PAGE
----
Women Invest Differently to Men
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Mars and Venus: Women Invest Differently to Men
There are a number of financial hurdles women must overcome that simply don’t apply to most men. First, there’s the gender pay gap; the difference between what men and women earn. According to the Workplace Gender Equality Agency, the gap between what men and women earn still sits at above 20%.
But that’s just the start. Women are more likely to have career breaks than men. They often leave full-time employment in order to meet family commitments, whether that be raising children, or increasingly, caring for elderly parents. And that has an impact on their super. According to ASFA, the average super balance for a man aged between 60 and 64 is around $270,000. For women the same age the figure is less than $160,000.
All of this means that it’s more important for women to engage with their financial decisions and take control. They need to be more intentional when it comes to investing. The trouble is, when it comes to investment, fewer women participate than men.
A research paper produced by Fidelity International, “The Financial Power of Women”, investigated what’s standing in the way of women investing.
Women are less confident
A lack confidence is a major barrier to investing, and women are less confident than men. They also believe that they have lower financial literacy. That’s despite the fact they’re more likely to be the financial controller of their household, and despite the fact they’re less likely to have been burned by a bad investment experience in the past.
Women are more cautious when it comes to investment as well. When they choose to invest, it’s more likely to be conservative, like a term deposit. And women favour property investment more than men, perceiving it to involve lower risks than investing in shares.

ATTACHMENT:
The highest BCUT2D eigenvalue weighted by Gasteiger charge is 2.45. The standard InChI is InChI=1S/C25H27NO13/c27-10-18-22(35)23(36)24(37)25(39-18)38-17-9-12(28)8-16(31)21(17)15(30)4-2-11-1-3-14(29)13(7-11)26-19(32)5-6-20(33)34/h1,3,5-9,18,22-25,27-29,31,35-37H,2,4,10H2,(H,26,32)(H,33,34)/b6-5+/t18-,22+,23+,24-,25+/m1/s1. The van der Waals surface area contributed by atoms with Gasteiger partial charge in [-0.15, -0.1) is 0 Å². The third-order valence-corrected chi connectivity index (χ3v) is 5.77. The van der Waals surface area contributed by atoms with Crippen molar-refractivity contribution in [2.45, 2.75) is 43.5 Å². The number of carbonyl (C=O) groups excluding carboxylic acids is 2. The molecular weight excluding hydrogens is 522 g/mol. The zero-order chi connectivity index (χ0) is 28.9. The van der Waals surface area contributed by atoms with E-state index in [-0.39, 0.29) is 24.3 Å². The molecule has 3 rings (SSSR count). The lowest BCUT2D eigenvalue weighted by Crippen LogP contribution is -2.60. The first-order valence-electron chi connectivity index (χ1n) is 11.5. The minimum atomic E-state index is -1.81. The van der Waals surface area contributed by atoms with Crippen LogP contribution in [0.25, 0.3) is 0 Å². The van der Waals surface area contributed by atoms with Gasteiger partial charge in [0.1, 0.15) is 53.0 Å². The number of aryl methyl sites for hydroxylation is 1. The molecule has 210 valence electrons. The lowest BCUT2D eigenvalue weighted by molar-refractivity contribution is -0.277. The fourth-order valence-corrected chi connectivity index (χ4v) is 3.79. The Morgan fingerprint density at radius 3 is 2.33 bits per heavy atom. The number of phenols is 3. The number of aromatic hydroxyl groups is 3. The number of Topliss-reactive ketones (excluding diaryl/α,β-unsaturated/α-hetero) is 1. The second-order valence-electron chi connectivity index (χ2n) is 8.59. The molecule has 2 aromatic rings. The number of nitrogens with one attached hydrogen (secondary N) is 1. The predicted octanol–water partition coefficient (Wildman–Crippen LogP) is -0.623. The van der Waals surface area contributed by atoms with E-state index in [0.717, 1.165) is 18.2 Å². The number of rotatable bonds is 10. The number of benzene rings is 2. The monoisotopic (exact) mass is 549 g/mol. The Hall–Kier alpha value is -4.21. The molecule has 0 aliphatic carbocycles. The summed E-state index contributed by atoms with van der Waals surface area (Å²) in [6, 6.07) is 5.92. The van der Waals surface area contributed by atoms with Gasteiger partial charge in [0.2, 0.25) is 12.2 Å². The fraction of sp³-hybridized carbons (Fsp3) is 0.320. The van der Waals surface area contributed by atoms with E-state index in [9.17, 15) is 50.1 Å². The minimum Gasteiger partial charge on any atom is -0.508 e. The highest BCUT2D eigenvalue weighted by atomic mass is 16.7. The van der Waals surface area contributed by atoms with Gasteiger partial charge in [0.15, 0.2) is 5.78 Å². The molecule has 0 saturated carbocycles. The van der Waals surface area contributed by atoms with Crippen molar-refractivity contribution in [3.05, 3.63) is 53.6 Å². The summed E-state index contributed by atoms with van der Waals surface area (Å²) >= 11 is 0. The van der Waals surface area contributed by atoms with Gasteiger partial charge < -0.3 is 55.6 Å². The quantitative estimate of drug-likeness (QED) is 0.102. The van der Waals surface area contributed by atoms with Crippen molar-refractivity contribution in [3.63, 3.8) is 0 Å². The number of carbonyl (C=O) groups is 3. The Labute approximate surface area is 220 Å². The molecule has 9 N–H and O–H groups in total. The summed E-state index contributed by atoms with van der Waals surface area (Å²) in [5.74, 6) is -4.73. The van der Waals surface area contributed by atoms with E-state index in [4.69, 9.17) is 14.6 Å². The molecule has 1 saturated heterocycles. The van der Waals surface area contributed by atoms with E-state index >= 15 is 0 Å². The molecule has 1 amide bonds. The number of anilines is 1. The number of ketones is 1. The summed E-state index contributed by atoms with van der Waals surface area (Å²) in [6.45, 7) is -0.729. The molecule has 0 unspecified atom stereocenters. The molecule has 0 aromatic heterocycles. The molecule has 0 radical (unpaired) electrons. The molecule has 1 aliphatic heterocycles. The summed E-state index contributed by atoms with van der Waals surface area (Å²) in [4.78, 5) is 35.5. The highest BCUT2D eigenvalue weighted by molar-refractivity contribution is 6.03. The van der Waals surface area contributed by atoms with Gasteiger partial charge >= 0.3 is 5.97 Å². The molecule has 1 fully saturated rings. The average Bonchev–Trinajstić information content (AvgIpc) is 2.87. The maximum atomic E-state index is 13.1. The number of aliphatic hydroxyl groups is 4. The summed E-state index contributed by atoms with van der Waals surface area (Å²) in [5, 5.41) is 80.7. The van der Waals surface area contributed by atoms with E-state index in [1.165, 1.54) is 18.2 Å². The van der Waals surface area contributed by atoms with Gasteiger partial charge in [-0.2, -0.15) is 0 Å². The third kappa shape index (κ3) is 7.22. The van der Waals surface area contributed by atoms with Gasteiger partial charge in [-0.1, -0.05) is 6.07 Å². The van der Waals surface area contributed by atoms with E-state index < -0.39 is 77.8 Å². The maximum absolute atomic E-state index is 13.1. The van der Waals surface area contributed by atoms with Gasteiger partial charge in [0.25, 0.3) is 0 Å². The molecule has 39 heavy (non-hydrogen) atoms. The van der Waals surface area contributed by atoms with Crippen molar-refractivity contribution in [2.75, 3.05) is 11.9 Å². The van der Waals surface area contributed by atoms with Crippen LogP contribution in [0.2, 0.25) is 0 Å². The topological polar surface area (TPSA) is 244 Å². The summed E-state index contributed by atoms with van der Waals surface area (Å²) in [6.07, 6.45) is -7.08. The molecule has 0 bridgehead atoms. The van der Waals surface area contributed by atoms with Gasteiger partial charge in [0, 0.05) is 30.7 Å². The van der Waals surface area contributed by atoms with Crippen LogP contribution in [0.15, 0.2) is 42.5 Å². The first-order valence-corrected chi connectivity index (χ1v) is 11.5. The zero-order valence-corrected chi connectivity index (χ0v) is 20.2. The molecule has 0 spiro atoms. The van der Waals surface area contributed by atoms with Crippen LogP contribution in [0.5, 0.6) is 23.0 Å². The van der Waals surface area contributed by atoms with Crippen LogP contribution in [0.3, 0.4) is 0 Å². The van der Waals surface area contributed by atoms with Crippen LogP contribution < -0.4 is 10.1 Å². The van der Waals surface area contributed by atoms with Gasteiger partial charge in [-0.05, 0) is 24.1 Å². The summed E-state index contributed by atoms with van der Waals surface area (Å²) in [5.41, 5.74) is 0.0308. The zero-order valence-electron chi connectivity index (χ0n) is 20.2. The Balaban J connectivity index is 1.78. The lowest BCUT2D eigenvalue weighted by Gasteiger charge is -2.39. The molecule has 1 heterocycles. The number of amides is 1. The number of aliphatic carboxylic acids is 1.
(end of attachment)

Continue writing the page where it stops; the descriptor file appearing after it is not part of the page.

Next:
Women invest for different reasons
For many men, investing is an enjoyable activity in its own right. Men invest to keep score; to measure their success. And when things are going well, investment returns are something to brag about at the golf club.
But for women, investing is purely a means to an end. They invest for a particular goal or purpose. And those goals won’t necessarily be about them and their material desires. It’s more likely to involve providing for their family or saving up for a holiday to be shared with family and friends.
Empowering women to start investing
It’s clear the main barrier to women engaging with investment is a lack of confidence. That lack of confidence stems from perceived lack of financial literacy, which creates a cautious attitude.
It’s smart to be cautious. And it’s smart to steer away from overly complex investments that you don’t understand. But the best investments are easy to understand if you take some time.
At When Financial Solutions, we take the time to explain important investment concepts and how they can be applied to your personal situation. There’s no rush. The important thing is that you ask questions and start to build confidence. It’s not a matter of if you will feel confident enough to invest, but when.
Michael Bowman and James McMaster are co-founders of When Financial Solutions